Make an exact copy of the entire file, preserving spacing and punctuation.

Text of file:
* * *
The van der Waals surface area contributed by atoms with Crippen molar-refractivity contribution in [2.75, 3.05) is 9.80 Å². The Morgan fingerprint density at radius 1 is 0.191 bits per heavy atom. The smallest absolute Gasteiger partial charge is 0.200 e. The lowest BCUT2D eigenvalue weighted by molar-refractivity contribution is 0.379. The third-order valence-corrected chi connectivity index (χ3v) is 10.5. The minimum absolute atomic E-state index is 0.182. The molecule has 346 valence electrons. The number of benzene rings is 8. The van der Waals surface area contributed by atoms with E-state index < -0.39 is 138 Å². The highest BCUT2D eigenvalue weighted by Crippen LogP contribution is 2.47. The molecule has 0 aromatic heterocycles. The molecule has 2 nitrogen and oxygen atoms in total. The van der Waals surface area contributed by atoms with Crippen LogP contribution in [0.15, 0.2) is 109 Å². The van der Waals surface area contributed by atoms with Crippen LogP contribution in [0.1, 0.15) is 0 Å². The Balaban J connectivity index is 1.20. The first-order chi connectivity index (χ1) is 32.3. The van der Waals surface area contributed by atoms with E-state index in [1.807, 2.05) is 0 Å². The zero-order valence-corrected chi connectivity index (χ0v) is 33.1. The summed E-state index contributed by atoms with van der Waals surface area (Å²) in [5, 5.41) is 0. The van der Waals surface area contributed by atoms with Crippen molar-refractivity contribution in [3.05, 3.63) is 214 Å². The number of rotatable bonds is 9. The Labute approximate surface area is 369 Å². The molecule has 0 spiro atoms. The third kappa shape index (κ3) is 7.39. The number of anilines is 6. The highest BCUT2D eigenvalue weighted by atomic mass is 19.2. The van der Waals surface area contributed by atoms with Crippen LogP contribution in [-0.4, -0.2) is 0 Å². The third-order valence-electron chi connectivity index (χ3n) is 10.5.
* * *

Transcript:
The van der Waals surface area contributed by atoms with Crippen molar-refractivity contribution in [2.75, 3.05) is 9.80 Å². The Morgan fingerprint density at radius 1 is 0.191 bits per heavy atom. The smallest absolute Gasteiger partial charge is 0.200 e. The lowest BCUT2D eigenvalue weighted by molar-refractivity contribution is 0.379. The third-order valence-corrected chi connectivity index (χ3v) is 10.5. The minimum absolute atomic E-state index is 0.182. The molecule has 346 valence electrons. The number of benzene rings is 8. The van der Waals surface area contributed by atoms with E-state index < -0.39 is 138 Å². The highest BCUT2D eigenvalue weighted by Crippen LogP contribution is 2.47. The molecule has 0 aromatic heterocycles. The molecule has 2 nitrogen and oxygen atoms in total. The van der Waals surface area contributed by atoms with Crippen LogP contribution in [0.15, 0.2) is 109 Å². The van der Waals surface area contributed by atoms with Crippen LogP contribution in [0.1, 0.15) is 0 Å². The Balaban J connectivity index is 1.20. The first-order chi connectivity index (χ1) is 32.3. The van der Waals surface area contributed by atoms with E-state index in [1.807, 2.05) is 0 Å². The zero-order valence-corrected chi connectivity index (χ0v) is 33.1. The summed E-state index contributed by atoms with van der Waals surface area (Å²) in [5, 5.41) is 0. The van der Waals surface area contributed by atoms with Crippen molar-refractivity contribution in [3.05, 3.63) is 214 Å². The number of rotatable bonds is 9. The Labute approximate surface area is 369 Å². The molecule has 0 spiro atoms. The third kappa shape index (κ3) is 7.39. The number of anilines is 6. The highest BCUT2D eigenvalue weighted by atomic mass is 19.2. The van der Waals surface area contributed by atoms with Crippen LogP contribution in [-0.4, -0.2) is 0 Å². The third-order valence-electron chi connectivity index (χ3n) is 10.5.